In an attempt to balance these deficits, we continue to export relatively raw natural resources, at a time when there is a surplus of virtually every commodity in the world, including food.

Simply put, we are not able to compete because we lack the knowledge to do so effectively.

For a decade Canada has been making about half the effort of her competitors in research and development. The percentage of our gross national product devoted to research and development has stagnated at about 1.3% while our competitors have forged steadily and doggedly to 2, 2.5 and 3% -- and have taken our markets in the process.

These same dismal comparisons apply also to our labour force where we have fewer scientists and engineers per capita by about the same ratio. Our high school students place in the lower ranks of international science tests.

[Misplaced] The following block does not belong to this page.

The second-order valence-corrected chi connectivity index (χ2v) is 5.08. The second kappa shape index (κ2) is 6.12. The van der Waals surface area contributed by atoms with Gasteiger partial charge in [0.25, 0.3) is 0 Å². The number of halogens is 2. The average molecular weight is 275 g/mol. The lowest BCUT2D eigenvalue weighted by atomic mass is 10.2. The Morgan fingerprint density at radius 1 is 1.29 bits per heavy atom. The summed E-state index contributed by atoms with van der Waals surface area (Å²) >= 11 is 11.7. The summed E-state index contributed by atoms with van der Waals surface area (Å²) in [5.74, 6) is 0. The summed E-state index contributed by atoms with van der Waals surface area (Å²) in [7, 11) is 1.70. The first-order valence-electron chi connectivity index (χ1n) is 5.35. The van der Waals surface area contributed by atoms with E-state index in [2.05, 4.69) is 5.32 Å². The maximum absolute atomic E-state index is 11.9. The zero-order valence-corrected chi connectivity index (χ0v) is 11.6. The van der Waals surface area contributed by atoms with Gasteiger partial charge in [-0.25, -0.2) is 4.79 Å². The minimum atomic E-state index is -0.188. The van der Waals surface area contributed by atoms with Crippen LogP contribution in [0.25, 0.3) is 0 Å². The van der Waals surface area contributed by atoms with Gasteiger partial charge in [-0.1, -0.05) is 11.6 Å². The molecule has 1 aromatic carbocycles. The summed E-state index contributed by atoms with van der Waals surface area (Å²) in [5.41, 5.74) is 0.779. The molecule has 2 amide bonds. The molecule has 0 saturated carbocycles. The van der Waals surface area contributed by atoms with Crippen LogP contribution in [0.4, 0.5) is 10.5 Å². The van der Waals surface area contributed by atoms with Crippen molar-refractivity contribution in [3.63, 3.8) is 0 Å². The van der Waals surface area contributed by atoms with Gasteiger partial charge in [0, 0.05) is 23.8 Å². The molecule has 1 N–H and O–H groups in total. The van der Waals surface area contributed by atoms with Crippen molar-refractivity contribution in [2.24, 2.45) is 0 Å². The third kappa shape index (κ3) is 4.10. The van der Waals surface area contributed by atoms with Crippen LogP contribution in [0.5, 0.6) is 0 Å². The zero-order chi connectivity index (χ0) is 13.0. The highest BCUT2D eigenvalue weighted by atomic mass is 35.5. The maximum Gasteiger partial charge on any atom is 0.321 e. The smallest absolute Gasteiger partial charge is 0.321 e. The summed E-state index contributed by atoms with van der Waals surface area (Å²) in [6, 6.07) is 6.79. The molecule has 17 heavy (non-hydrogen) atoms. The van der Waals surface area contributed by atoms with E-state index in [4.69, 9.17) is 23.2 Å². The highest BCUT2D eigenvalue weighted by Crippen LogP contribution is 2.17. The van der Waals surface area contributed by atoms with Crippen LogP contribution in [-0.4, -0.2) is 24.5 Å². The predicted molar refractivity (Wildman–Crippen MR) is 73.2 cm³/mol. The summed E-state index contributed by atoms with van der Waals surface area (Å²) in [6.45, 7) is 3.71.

This is an abundance of anecdotal but very frightening evidence. One survey, for example, showed that 95% of Canadians know who Wayne Gretzky is, but only 1% knew who John Polanyi is.

Many people in our society think the sun revolves around the earth. Have you noticed lately many of our service stations are increasingly unable to service the high-tech Japanese and Korean automobiles?

More directly related to our national crisis, 70% of Ontario manufacturing industries do not have even one engineer on staff. So how can they possibly do other than to import products, technologies and the very knowledge needed to put them to use?

The good news is the Canadian scientific and technological infrastructure is able to put matters right if provided with the resources needed -- and patience.

It will take statesmanship and determined political will to do so. The small R&D community we do have is excellent and its success stories are exciting and profitable. It must be vastly expanded.